Paul J. Richards/AFP/Getty Images
A detainee is led back to his cell at Camp Delta's Maximum Security area on the U.S. Naval Base at Guantanamo Bay, Cuba, Dec. 6, 2006.
A detainee is led back to his cell at Camp Delta's Maximum Security area on the U.S. Naval Base at Guantanamo Bay, Cuba, Dec. 6, 2006. Paul J. Richards/AFP/Getty Images
Hundreds of detainees, swept up during the war on terrorism, are still being held at the U.S. Naval Base in Guantanamo Bay, Cuba. Many of them have not been charged, but some, at least, will be facing some form of trial this year as military tribunals resume there. Renee Montagne speaks with Jackie Northam about their possible fate in the coming year.
Montagne: Is there any firm date when these military trials will resume?
Northam: So far, there is no firm date. Administration officials are still rewriting the rules for the trials. Pentagon officials say they're looking at mid-summer, probably July, to get the trials up and running again. Ultimately, they're hoping to try about 70 of the detainees. But so far, only 10 prisoners have been charged. The military commissions have been an on-again, off-again process, but the Pentagon hopes this time that the trials will resume.
There are at least 14 high-profile terror suspects among the detainees at Guantanamo.
That's right. The Pentagon is generally tight-lipped about these 14 terror suspects. Among them are several alleged planners of 9/11, including Khalid Shaikh Mohammed and Ramzi Binalshibh. These men were held in secret CIA prisons for several years. And Pentagon officials I spoke with say the CIA continues to have control over them, even though they're at Guantanamo. None of these 14 new arrivals are expected to be among the first to head into court, if and when the trials resume.
They haven't even gone through what's called a combatant status review tribunal. This is where a panel of military officers will determine whether the 14 should be classified as enemy combatants. If they are, the Bush administration says they can be held indefinitely and that they can't challenge their detention in U.S. courts. Khalid Shaikh Mohammed and the others are expected to go through that hearing this month.
It was five years ago this month that prisoners began arriving at Guantanamo. At one point there were nearly 800 prisoners. Many of them have been released. What are the chances we'll see more detainees let go this year?
Well, the Pentagon has been trying to reduce the numbers for a couple of years now and about 375 men have been released or transferred. And transferred is where the prisoner is sent to his home country for further detention. However, most of them have been set free. Frankly the Pentagon has had a lot of trouble moving scores of prisoners off the island.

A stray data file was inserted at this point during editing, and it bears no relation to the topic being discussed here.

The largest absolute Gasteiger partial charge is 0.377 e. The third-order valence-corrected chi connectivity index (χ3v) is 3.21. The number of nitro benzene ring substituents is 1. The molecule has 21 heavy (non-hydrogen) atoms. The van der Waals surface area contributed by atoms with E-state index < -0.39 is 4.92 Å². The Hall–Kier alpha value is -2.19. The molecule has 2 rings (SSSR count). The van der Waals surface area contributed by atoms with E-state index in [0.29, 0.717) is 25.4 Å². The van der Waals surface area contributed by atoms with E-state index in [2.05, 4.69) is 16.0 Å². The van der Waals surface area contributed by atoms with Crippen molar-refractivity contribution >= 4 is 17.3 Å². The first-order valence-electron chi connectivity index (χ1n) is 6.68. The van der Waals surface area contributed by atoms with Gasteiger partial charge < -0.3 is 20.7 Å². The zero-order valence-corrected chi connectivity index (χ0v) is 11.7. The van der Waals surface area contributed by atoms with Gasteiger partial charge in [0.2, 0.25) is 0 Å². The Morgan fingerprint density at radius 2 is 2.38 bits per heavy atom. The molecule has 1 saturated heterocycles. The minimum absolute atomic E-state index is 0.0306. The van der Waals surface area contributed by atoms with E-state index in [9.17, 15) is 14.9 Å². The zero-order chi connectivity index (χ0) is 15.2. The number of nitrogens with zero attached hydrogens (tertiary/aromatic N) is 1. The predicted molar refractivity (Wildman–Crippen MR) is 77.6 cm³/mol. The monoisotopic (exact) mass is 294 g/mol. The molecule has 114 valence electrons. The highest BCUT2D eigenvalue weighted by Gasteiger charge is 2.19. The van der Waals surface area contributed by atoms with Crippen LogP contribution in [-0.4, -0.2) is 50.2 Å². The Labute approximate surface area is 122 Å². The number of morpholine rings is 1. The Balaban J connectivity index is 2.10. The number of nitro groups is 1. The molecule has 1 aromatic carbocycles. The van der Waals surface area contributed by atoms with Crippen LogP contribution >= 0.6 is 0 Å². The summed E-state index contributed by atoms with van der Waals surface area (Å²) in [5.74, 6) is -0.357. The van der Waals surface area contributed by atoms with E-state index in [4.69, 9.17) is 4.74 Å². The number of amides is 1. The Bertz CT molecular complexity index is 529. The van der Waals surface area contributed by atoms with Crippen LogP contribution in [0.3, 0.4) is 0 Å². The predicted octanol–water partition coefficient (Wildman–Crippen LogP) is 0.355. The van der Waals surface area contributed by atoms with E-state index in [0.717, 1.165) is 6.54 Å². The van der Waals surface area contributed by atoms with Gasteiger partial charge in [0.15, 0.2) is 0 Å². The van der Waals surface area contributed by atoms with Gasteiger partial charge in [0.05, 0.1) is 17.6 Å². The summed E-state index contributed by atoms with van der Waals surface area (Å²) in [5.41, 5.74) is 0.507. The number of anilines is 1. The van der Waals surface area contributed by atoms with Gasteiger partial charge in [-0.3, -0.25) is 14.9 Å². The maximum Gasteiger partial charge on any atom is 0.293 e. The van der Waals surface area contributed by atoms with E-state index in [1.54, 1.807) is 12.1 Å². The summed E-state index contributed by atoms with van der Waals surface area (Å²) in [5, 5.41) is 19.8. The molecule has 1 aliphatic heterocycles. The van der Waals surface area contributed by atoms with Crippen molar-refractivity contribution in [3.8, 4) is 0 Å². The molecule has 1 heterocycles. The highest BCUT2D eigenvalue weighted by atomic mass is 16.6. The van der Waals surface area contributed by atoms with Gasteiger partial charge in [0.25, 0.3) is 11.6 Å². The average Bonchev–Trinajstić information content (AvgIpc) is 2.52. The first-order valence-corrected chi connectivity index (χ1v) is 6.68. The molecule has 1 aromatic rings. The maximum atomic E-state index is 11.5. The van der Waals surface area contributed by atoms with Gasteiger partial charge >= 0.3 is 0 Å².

The State Department becomes involved and tries to work out the details for the men's release or transfer. It will not send anyone back to a country where there's a real fear that the prisoner will be persecuted. But many countries simply will not take the detainees, saying he is not really a citizen or they just don't want him back. Right now, there are about 85 Guantanamo detainees who fall into this limbo, where the Pentagon has cleared them for release or transfer and yet they're still in their cells.
Jackie, you travel regularly to Guantanamo. How has the prison camp changed over the years?
Each commander has his own way of doing business and leaves his own imprint at Guantanamo. Navy Rear Adm. Harry Harris is the current commander, and I think it's fair to say things have tightened up since he arrived last spring. At one point, many of the detainees, hundreds of them, were allowed to live in a camp called Camp 4, where they could eat together, they could pray together, they could go and play soccer together.
But shortly after Rear Adm. Harry Harris landed at Guantanamo, three detainees committed suicide, which has never happened at the prison camp before or since. Then there was a riot and that was another first. And as a result, Harris has clamped down on many of the detainees' privileges. He also authorized that the new prison there, it's called Camp 6, be redesigned. It was suppose to be a medium-security facility, where again, detainees could eat and pray together. It's now a maximum-security prison and Adm. Harris told me the last time I was there that there are no medium-security terrorists, only maximum-security terrorists. So he runs a tough ship down there right now at Guantanamo.